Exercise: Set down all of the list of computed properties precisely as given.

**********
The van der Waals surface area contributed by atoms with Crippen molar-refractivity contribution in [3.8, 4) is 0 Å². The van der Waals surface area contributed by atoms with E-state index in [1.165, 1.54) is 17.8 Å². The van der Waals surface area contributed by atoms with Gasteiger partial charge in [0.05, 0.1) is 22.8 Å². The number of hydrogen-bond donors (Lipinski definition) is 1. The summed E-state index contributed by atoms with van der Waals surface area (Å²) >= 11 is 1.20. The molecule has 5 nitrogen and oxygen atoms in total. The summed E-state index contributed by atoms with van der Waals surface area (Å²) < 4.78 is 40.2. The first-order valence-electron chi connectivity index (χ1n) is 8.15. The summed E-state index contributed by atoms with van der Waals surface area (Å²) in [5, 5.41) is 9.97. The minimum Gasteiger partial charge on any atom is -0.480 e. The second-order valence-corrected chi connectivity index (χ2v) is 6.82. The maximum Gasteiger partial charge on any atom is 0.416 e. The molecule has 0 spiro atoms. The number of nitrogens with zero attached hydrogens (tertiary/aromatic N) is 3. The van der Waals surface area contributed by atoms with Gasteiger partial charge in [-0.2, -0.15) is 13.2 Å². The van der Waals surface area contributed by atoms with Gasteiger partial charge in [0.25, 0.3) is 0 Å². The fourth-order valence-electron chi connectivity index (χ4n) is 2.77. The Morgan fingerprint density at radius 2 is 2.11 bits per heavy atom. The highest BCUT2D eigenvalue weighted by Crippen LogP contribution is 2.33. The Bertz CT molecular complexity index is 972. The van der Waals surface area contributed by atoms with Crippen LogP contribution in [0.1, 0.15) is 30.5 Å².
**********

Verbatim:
The van der Waals surface area contributed by atoms with Crippen molar-refractivity contribution in [3.8, 4) is 0 Å². The van der Waals surface area contributed by atoms with E-state index in [1.165, 1.54) is 17.8 Å². The van der Waals surface area contributed by atoms with Gasteiger partial charge in [0.05, 0.1) is 22.8 Å². The number of hydrogen-bond donors (Lipinski definition) is 1. The summed E-state index contributed by atoms with van der Waals surface area (Å²) >= 11 is 1.20. The molecule has 5 nitrogen and oxygen atoms in total. The summed E-state index contributed by atoms with van der Waals surface area (Å²) < 4.78 is 40.2. The first-order valence-electron chi connectivity index (χ1n) is 8.15. The summed E-state index contributed by atoms with van der Waals surface area (Å²) in [5, 5.41) is 9.97. The minimum Gasteiger partial charge on any atom is -0.480 e. The second-order valence-corrected chi connectivity index (χ2v) is 6.82. The maximum Gasteiger partial charge on any atom is 0.416 e. The molecule has 0 spiro atoms. The number of nitrogens with zero attached hydrogens (tertiary/aromatic N) is 3. The van der Waals surface area contributed by atoms with Gasteiger partial charge in [-0.2, -0.15) is 13.2 Å². The van der Waals surface area contributed by atoms with Gasteiger partial charge in [0.25, 0.3) is 0 Å². The fourth-order valence-electron chi connectivity index (χ4n) is 2.77. The Morgan fingerprint density at radius 2 is 2.11 bits per heavy atom. The highest BCUT2D eigenvalue weighted by Crippen LogP contribution is 2.33. The Bertz CT molecular complexity index is 972. The van der Waals surface area contributed by atoms with Crippen LogP contribution in [0.1, 0.15) is 30.5 Å².